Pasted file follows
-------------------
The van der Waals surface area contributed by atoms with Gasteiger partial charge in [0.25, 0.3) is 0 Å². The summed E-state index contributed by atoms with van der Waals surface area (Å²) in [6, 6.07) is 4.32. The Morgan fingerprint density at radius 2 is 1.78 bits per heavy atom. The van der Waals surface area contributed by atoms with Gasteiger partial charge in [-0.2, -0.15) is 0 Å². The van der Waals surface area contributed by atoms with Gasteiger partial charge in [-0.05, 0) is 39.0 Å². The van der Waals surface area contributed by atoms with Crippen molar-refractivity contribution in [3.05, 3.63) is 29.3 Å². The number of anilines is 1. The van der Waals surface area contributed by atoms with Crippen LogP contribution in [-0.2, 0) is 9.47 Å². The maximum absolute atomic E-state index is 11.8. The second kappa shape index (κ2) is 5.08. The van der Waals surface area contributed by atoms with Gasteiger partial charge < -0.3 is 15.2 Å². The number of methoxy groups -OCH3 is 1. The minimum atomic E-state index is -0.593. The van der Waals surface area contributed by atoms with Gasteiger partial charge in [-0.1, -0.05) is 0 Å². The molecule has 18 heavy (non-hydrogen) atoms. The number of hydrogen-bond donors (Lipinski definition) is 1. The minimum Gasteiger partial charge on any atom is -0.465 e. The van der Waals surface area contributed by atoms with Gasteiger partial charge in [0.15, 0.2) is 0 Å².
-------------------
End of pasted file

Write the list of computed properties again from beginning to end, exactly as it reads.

The van der Waals surface area contributed by atoms with Gasteiger partial charge in [0.25, 0.3) is 0 Å². The summed E-state index contributed by atoms with van der Waals surface area (Å²) in [6, 6.07) is 4.32. The Morgan fingerprint density at radius 2 is 1.78 bits per heavy atom. The van der Waals surface area contributed by atoms with Gasteiger partial charge in [-0.2, -0.15) is 0 Å². The van der Waals surface area contributed by atoms with Gasteiger partial charge in [-0.05, 0) is 39.0 Å². The van der Waals surface area contributed by atoms with Crippen molar-refractivity contribution in [3.05, 3.63) is 29.3 Å². The number of anilines is 1. The van der Waals surface area contributed by atoms with Crippen LogP contribution in [-0.2, 0) is 9.47 Å². The maximum absolute atomic E-state index is 11.8. The second kappa shape index (κ2) is 5.08. The van der Waals surface area contributed by atoms with Gasteiger partial charge < -0.3 is 15.2 Å². The number of methoxy groups -OCH3 is 1. The minimum atomic E-state index is -0.593. The van der Waals surface area contributed by atoms with Gasteiger partial charge in [-0.1, -0.05) is 0 Å². The molecule has 18 heavy (non-hydrogen) atoms. The number of hydrogen-bond donors (Lipinski definition) is 1. The minimum Gasteiger partial charge on any atom is -0.465 e. The van der Waals surface area contributed by atoms with Gasteiger partial charge in [0.15, 0.2) is 0 Å².